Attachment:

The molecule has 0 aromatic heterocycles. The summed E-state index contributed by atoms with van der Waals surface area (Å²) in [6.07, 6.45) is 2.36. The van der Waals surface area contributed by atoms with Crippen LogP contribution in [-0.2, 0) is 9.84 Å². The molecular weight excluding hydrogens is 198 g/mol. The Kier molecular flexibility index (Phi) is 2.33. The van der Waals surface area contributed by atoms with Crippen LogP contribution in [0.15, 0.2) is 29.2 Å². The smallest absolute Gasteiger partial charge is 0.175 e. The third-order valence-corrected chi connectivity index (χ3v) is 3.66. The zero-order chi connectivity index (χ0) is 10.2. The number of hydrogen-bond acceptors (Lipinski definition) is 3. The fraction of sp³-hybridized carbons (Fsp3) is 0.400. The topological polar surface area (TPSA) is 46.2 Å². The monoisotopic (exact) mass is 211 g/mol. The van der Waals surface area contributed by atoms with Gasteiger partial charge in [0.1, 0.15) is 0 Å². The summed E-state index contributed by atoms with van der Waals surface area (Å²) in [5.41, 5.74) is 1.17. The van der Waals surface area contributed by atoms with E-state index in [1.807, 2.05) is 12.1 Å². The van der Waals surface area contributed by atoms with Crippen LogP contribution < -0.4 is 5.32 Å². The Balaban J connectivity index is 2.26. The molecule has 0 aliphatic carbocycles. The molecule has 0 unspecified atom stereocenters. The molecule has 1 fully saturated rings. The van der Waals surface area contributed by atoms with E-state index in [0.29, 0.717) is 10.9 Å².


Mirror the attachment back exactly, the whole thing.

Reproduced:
The molecule has 0 aromatic heterocycles. The summed E-state index contributed by atoms with van der Waals surface area (Å²) in [6.07, 6.45) is 2.36. The van der Waals surface area contributed by atoms with Crippen LogP contribution in [-0.2, 0) is 9.84 Å². The molecular weight excluding hydrogens is 198 g/mol. The Kier molecular flexibility index (Phi) is 2.33. The van der Waals surface area contributed by atoms with Crippen LogP contribution in [0.15, 0.2) is 29.2 Å². The smallest absolute Gasteiger partial charge is 0.175 e. The third-order valence-corrected chi connectivity index (χ3v) is 3.66. The zero-order chi connectivity index (χ0) is 10.2. The number of hydrogen-bond acceptors (Lipinski definition) is 3. The fraction of sp³-hybridized carbons (Fsp3) is 0.400. The topological polar surface area (TPSA) is 46.2 Å². The monoisotopic (exact) mass is 211 g/mol. The van der Waals surface area contributed by atoms with Gasteiger partial charge in [0.1, 0.15) is 0 Å². The summed E-state index contributed by atoms with van der Waals surface area (Å²) in [5.41, 5.74) is 1.17. The van der Waals surface area contributed by atoms with E-state index in [1.807, 2.05) is 12.1 Å². The van der Waals surface area contributed by atoms with Crippen LogP contribution < -0.4 is 5.32 Å². The Balaban J connectivity index is 2.26. The molecule has 0 aliphatic carbocycles. The molecule has 0 unspecified atom stereocenters. The molecule has 1 fully saturated rings. The van der Waals surface area contributed by atoms with E-state index in [0.29, 0.717) is 10.9 Å².